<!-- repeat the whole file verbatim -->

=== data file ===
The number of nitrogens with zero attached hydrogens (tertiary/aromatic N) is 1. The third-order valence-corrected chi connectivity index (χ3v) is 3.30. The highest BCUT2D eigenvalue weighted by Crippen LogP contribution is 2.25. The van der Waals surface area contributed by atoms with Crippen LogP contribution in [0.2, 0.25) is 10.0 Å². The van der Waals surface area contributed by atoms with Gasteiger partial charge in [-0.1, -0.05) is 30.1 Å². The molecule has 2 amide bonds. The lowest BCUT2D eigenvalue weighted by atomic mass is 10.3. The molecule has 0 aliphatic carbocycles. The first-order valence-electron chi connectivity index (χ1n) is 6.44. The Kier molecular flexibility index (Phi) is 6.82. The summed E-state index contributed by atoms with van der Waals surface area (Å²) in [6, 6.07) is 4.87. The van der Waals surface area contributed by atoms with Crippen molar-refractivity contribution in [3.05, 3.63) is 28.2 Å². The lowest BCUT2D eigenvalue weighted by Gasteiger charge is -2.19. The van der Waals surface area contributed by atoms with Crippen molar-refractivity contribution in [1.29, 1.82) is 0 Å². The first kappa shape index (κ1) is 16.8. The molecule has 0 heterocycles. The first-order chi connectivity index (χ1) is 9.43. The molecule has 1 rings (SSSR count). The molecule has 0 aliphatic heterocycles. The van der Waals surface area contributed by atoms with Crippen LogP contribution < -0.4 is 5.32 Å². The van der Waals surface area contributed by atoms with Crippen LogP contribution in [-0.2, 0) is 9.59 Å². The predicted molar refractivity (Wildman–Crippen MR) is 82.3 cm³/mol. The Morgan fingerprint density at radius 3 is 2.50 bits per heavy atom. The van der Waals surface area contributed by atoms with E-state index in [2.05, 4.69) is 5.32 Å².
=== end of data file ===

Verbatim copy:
The number of nitrogens with zero attached hydrogens (tertiary/aromatic N) is 1. The third-order valence-corrected chi connectivity index (χ3v) is 3.30. The highest BCUT2D eigenvalue weighted by Crippen LogP contribution is 2.25. The van der Waals surface area contributed by atoms with Crippen LogP contribution in [0.2, 0.25) is 10.0 Å². The van der Waals surface area contributed by atoms with Gasteiger partial charge in [-0.1, -0.05) is 30.1 Å². The molecule has 2 amide bonds. The lowest BCUT2D eigenvalue weighted by atomic mass is 10.3. The molecule has 0 aliphatic carbocycles. The first-order valence-electron chi connectivity index (χ1n) is 6.44. The Kier molecular flexibility index (Phi) is 6.82. The summed E-state index contributed by atoms with van der Waals surface area (Å²) in [6, 6.07) is 4.87. The van der Waals surface area contributed by atoms with Crippen molar-refractivity contribution in [3.05, 3.63) is 28.2 Å². The lowest BCUT2D eigenvalue weighted by Gasteiger charge is -2.19. The van der Waals surface area contributed by atoms with Crippen molar-refractivity contribution in [1.29, 1.82) is 0 Å². The first kappa shape index (κ1) is 16.8. The molecule has 0 heterocycles. The first-order chi connectivity index (χ1) is 9.43. The molecule has 1 rings (SSSR count). The molecule has 0 aliphatic heterocycles. The van der Waals surface area contributed by atoms with Crippen LogP contribution < -0.4 is 5.32 Å². The van der Waals surface area contributed by atoms with Crippen LogP contribution in [-0.2, 0) is 9.59 Å². The predicted molar refractivity (Wildman–Crippen MR) is 82.3 cm³/mol. The Morgan fingerprint density at radius 3 is 2.50 bits per heavy atom. The van der Waals surface area contributed by atoms with E-state index in [2.05, 4.69) is 5.32 Å².